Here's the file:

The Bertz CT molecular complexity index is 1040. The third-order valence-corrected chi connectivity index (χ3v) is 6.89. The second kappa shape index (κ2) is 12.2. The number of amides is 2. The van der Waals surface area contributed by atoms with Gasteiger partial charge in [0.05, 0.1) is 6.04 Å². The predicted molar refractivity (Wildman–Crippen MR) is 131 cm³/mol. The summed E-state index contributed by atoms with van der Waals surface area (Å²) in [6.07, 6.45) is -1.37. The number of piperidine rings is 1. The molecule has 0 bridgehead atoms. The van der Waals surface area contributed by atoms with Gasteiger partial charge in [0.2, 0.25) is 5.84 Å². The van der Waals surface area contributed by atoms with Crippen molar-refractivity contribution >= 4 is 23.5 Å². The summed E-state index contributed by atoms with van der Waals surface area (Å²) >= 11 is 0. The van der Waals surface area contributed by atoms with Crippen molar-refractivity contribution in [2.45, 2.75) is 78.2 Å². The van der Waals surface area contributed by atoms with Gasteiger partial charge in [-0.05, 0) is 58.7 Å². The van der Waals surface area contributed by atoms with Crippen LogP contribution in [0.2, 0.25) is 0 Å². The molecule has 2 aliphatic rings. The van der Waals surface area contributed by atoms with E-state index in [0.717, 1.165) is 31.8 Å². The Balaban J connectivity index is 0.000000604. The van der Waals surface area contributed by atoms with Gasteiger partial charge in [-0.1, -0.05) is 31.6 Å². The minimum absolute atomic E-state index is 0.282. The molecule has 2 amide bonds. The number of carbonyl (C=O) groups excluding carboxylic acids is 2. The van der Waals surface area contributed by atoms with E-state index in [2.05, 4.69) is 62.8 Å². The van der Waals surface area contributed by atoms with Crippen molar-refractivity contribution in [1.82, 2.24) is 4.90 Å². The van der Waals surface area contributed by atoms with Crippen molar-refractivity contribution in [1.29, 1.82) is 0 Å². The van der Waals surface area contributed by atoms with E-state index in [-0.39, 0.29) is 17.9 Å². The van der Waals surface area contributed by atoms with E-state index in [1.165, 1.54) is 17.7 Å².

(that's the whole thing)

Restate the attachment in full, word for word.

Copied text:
The Bertz CT molecular complexity index is 1040. The third-order valence-corrected chi connectivity index (χ3v) is 6.89. The second kappa shape index (κ2) is 12.2. The number of amides is 2. The van der Waals surface area contributed by atoms with Gasteiger partial charge in [0.05, 0.1) is 6.04 Å². The predicted molar refractivity (Wildman–Crippen MR) is 131 cm³/mol. The summed E-state index contributed by atoms with van der Waals surface area (Å²) in [6.07, 6.45) is -1.37. The number of piperidine rings is 1. The molecule has 0 bridgehead atoms. The van der Waals surface area contributed by atoms with Gasteiger partial charge in [0.2, 0.25) is 5.84 Å². The van der Waals surface area contributed by atoms with Crippen molar-refractivity contribution >= 4 is 23.5 Å². The summed E-state index contributed by atoms with van der Waals surface area (Å²) >= 11 is 0. The van der Waals surface area contributed by atoms with Crippen molar-refractivity contribution in [2.45, 2.75) is 78.2 Å². The van der Waals surface area contributed by atoms with Gasteiger partial charge in [-0.05, 0) is 58.7 Å². The van der Waals surface area contributed by atoms with Crippen LogP contribution in [0.2, 0.25) is 0 Å². The molecule has 2 aliphatic rings. The van der Waals surface area contributed by atoms with E-state index in [0.717, 1.165) is 31.8 Å². The Balaban J connectivity index is 0.000000604. The van der Waals surface area contributed by atoms with Gasteiger partial charge in [-0.1, -0.05) is 31.6 Å². The minimum absolute atomic E-state index is 0.282. The molecule has 2 amide bonds. The number of carbonyl (C=O) groups excluding carboxylic acids is 2. The van der Waals surface area contributed by atoms with E-state index in [2.05, 4.69) is 62.8 Å². The van der Waals surface area contributed by atoms with Crippen molar-refractivity contribution in [1.82, 2.24) is 4.90 Å². The van der Waals surface area contributed by atoms with Crippen molar-refractivity contribution in [1.29, 1.82) is 0 Å². The van der Waals surface area contributed by atoms with E-state index in [-0.39, 0.29) is 17.9 Å². The van der Waals surface area contributed by atoms with E-state index in [1.165, 1.54) is 17.7 Å².